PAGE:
Exhibition cracks code on secret science of encryption

A new exhibit by the Canada Science and Technology Museum, in partnership with the Canadian government's national cryptology agency, is all about demystifying the secretive world of encryption and cybersecurity.

Cipher-Decipher in Ottawa until late November, then on to Kingston

Molly McCullough, assistant curator with Ingenium, the consortium of museums which includes the Canada Science and Technology Museum, looks at an authentic Enigma cipher machine. (Mario Carlucci/CBC)

A new exhibit by the Canada Science and Technology Museum, in partnership with the Canadian government's national cryptology agency, is all about demystifying the secretive world of encryption and cybersecurity.

Cipher-Decipher is currently being shown at Library and Archives Canada, before moving to the museum in November and then on to Kingston, Ont.

According to Molly McCullough, who helped create the exhibition, it not only explores the past and present of communications cryptology, but does so with a high degree of interactivity.

Interactive displays like this one that's part of the Cipher-Decipher exhibition help simplify the complicated world of cybersecurity. (Ingenium)

"This exhibition is designed to make a complicated subject really accessible to Canadians, and to make it interesting and fun as well," said McCullough, assistant curator for the Ingenium consortium of museums that includes the Canada Science and Technology Museum.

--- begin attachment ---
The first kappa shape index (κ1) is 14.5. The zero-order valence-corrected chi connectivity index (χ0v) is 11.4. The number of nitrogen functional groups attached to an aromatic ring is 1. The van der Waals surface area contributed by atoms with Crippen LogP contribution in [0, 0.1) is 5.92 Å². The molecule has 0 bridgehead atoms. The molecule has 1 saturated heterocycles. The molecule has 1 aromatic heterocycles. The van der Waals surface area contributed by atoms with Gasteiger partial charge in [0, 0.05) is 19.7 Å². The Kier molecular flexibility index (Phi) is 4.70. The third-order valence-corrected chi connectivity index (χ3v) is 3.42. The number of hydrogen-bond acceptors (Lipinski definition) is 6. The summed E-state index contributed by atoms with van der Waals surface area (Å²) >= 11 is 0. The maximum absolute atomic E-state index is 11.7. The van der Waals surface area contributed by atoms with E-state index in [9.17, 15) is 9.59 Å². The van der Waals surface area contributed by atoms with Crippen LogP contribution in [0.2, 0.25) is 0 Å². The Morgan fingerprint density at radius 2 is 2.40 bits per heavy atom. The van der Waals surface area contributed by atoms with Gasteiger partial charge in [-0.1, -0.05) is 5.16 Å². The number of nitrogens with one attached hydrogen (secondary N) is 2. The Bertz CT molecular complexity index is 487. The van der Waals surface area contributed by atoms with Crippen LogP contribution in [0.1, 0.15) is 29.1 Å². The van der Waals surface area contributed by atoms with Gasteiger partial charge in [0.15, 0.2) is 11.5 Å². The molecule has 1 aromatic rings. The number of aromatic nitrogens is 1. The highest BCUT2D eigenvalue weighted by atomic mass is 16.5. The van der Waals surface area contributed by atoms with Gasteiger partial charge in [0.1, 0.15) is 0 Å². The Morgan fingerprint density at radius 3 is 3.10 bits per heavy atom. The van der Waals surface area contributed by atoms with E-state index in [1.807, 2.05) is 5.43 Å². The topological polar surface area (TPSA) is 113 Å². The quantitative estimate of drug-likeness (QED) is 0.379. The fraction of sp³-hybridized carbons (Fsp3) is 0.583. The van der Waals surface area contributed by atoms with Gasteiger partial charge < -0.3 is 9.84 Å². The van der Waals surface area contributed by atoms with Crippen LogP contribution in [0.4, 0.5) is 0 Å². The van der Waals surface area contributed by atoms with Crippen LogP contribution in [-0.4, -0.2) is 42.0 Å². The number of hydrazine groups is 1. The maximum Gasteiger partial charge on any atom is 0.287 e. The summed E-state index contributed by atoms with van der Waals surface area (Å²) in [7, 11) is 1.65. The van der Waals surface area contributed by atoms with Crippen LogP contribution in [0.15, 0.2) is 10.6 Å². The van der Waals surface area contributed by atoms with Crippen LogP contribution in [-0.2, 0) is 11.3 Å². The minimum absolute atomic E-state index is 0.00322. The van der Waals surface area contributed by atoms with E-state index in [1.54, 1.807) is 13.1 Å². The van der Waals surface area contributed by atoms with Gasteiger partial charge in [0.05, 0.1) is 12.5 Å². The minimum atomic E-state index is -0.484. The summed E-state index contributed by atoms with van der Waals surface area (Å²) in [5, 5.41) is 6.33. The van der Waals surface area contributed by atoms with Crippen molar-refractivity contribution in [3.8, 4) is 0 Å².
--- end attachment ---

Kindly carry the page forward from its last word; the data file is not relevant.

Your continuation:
"We jump between older examples, Second World War, Cold War, and more contemporary uses of encryption, whether it's home WiFi and personal email. We also go beyond encryption and cyber security to talk about some of the other risks we face in our day-to-day lives."

As part of the exhibition — produced with the help of the federal Communications Security Establishment (CSE) — you can test your cyber smarts to find out how safe your personal information is online.

Then there are the gadgets.

The exhibition features an authentic Enigma cipher machine, borrowed from the CSE's collection and popularized by the movie The Imitation Game. The film tells the story of Alan Turing and other code breakers who successfully cracked the Enigma at Bletchley Park in England.

This 2002 file picture shows a four-rotor Enigma machine, right, once used by the crews of German U-boats in the Second World War to send coded messages. ((Alex Dorgan Ross/Associated Press))

"This machine is so complicated, so difficult to understand, so difficult to crack — which is why it was such a big deal. And we wanted to help visitors understand how it works," said McCullough.

"We have a computer version of it that slows down the whole process, so visitors can input their own message and watch as the letter they put in goes through the machine and becomes another letter."

You can also try your hand at logic puzzles and games as part of the exhibition. Who knows, McCullough said — you might learn that you have what it takes to work in the field of cryptology. 

We sneak over to the Library and Archives to visit a new exhibition that's all about secrets: how we make them, keep them, and steal them. 7:27

Where and when

Cipher-Decipher will be at Library and Archives Canada until Oct. 31.

The exhibit moves to the Canada Science and Technology Museum from Nov. 6-25.

Then it heads to Kingston, where it will be on display at the Military Communications and Electronics Museum from Dec. 7 to March 31, 2019.